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  • New Purchases

    Hey guys,

    I need to purchase some new equipment. I'm just a little lost. I need to get a plasma cutter, mig welder, and tig welder. The thickest material I'll be welding is 3/16 mild steel. No aluminum at all. I was just wondering what machines you guys would recommend. Power supply is no problem. I have 110 and 220 volts available with plenty of amps. I just don't want the machines to be at full capacity all of the time, and everything is automotive and will be very clean. Thanks for any help!


  • #3

    If your looking strictly at Miller products, I d say Spectrum 375, MM 210, and at least a Maxstar 150 stl or sth. I have the MM 210 and a Maxstar 150 sth. Both of these are very good units. If you don t mind spending the cash, the MM 251 is a excellent unit too. Yes, I just happen to have one of them too. I also have a MM 175 but I'm not real found of its wirespeed tracking design. Plus, the MM 175 is no were near the machine that the MM 210 is in area of duty cycle and output power.

    BTW, the MM 210 has an incredibly smooth arc with an .023 solid wire and C-25 shielding gas when tuned in for light ga. automotive sheetmetal.

    I've ran a Syncrowave 180 SD a couple times in TIG mode, its a very good unit too.


    • #4

      wow that is **** tempting, too bad it doesn't do any AC Tig

      If Miller came out with something like that with AC Tig, I'd be ALLLL over it.

      My vote goes to the dynasty 200 dx or the syncro 250 for stick/tig, and the mm210 or mm251 for Mig.

      If you like the portability go with the inverter machine for tig.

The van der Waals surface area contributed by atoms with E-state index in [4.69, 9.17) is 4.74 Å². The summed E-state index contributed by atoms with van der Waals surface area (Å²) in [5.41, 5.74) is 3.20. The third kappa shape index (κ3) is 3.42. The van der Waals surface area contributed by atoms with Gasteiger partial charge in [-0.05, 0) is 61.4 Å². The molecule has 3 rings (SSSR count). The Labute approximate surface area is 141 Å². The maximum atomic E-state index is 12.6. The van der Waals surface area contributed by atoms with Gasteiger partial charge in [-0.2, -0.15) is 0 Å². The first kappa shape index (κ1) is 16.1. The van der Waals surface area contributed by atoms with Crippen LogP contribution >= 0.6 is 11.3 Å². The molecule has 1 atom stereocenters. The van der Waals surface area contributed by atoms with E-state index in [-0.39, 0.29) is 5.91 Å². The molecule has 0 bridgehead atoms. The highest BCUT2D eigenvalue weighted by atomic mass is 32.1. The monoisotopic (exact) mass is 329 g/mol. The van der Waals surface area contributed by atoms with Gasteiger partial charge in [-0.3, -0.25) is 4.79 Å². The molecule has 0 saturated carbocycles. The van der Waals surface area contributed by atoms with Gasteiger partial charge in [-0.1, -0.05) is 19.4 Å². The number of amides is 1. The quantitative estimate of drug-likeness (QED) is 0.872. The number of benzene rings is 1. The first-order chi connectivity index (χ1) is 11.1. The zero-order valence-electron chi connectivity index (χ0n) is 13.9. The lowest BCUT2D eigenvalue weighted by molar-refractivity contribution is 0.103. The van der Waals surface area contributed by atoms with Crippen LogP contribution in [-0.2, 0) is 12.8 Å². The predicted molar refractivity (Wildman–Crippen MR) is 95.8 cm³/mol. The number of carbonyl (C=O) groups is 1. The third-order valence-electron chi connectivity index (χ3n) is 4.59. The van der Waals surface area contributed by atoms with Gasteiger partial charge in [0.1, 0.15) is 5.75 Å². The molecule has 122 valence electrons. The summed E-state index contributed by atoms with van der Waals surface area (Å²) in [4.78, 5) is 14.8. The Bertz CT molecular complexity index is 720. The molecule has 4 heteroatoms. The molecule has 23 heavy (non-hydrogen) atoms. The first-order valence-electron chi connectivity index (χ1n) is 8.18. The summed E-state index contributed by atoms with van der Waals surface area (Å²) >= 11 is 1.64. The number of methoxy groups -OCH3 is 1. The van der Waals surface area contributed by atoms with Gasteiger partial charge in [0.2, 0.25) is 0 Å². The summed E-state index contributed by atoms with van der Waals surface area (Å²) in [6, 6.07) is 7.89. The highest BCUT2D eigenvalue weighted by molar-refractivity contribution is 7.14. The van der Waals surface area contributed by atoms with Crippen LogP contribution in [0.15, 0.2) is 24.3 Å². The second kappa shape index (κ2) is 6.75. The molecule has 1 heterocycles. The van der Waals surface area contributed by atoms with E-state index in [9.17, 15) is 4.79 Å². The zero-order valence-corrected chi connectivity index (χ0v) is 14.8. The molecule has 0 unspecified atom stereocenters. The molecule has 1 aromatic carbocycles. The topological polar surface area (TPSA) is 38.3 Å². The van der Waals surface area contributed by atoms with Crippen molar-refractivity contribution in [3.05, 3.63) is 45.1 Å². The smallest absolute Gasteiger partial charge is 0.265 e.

A rough guide to amperate needed is 1 amp, per .001 thickness.
      This puts you at approximately 180amps.
      200dx does 150amps of only 120 volt AC, which covers 5/32 thickness, but low duty cycle.

      shows that off 3 phase it can deliver 200amps, which will be a little better on 3/16's tig welding, but this is only 20%-35% duty cycle, so if you want to run bettery duty cycles, then some better choices are a dynasty 300, or the synchro 250 (if you don't need portability).

      Then again, I don't know if these guidelines are a little skewed, but I will say, you will never be dissapointed by going with a little more power than you need, however, the opposite is untrue, especially after dropping a huge chunk of change.

      Good Luck!!!


      • #5
        used Miller

        Ive got an XMT 304 multi link machine for sale yhe machine is great for everything you need (with asseccories) except the plasma cutter. Its has Mig Tig and stick capabilities and its be hardley used. Ive got a second setup.
        If you are interesdted you can E-mail me at [email protected]


        • #6

          I realy liked that unit too,But as Dan and Scott pointed out it would cost about another 1000.00 or so for Neccessary moduals to have a bad *** Tig.Like you stated to bad it dont have AC otherwise i may of just bought it.


          • #7
            The mm210 will do very well on 3/16". The tig models offered by miller 3 fit your specs, the sync 180, the maxstar 200, and the dynasty200. You said you don't need the ability to do Aluminum so the dynasty is overkill and the sync is power hungry so I would say the maxstar is the model for you.

            We have opinions and you sir have the checkbook, choose well.



            • #8
              I was thinking about:

              Millermatic 175
              Maxstar 200 DX--Water Cooled
              Spectrum 375

              Would this weld and cut sheet, round, square tube, flat bar, etc.? 24 ga. --3/16" mild steel only- without working too hard. Any and all comments welcome and appreciated very much. Thanks for all of the help.



              • #9
                I think the mm175 might be a bit light on the duty cycle. The rest of the choices are right on. The mm175 is going to be pushed pretty hard to do 3/16" more than occasionally.

                If your plan is to do sheetmetal and tacking with the mig then finishing the heavy stuff with the tig then the mm175 will get this job done.